All three fungal species in this study experienced a reduction in overall root infection when grown in combination. Moreover, these fungi were significantly less likely to be found together within the same section of root than expected by chance (Fig. 3). In fact, when multiple fungal species were observed within a single section of root, the structures of the different species were usually in different sides or layers of the root (A. E. Bennett, personal observation). This spatial separation of the fungi is consistent with expectations of local-scale interference competition. Local-scale allelochemical interference is common in saprophytic fungi (Gloer 1995 and references therein), but has not yet been demonstrated in AM fungi.

The pattern of fungal dominance observed in this study is not consistent with the expectations of partner choice of fungal symbionts by plants, which has been suggested as a mechanism by which hosts can avoid cheaters in mutualisms (Bronstein et al. 2003; Hoeksema and Kummel 2003; Kiers and van der Heijden 2006; Knowlton and Rohwer 2003; Palmer et al. 2003). If partner choice explained the interaction between host and fungus, changes in mycorrhizal colonization should reflect the host benefit received by a mutualist. However, P. lanceolata appears unable to choose to associate with better mutualists even when offered a choice.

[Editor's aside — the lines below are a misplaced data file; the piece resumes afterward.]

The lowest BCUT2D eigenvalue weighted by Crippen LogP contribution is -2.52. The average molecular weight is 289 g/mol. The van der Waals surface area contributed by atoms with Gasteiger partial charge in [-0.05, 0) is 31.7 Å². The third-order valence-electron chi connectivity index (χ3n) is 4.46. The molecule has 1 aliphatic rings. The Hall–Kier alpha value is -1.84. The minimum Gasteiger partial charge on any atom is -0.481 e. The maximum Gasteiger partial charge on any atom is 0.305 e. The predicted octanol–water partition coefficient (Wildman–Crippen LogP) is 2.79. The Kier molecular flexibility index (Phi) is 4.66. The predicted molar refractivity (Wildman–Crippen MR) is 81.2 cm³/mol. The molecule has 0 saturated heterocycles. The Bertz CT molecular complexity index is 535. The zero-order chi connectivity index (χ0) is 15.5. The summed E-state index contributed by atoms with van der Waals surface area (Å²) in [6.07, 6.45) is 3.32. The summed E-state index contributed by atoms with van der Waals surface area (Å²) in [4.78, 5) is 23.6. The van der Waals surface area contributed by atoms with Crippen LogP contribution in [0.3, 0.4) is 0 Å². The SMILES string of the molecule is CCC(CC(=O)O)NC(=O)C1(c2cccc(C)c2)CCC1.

Just as in previous studies of herbivore effects on single AM fungal species associated with hosts, herbivory tended to reduce fungal infection in host roots (Fig. 2) (reviewed in Gehring and Whitham 1994). However, the effect of herbivory on all three fungal species disappeared in the presence of competition, suggesting that antagonistic interactions, like herbivory, are unlikely to destabilize mutualistic interactions (Strauss et al. 2001). By contrast, the competition among fungal species did not negate the influence of AM fungi over host plant responses to herbivory. All fungal species in this study but A. trappei, associated with plant roots singly and in combination suppressed chemical responses to herbivory that appeared in plants subjected to herbivory but not associated with AM fungi (Bennett et al. 2009). Even though herbivory is less of a factor for AM fungal colonization than competition, AM fungi still strongly impact aboveground plant interactions.

Implications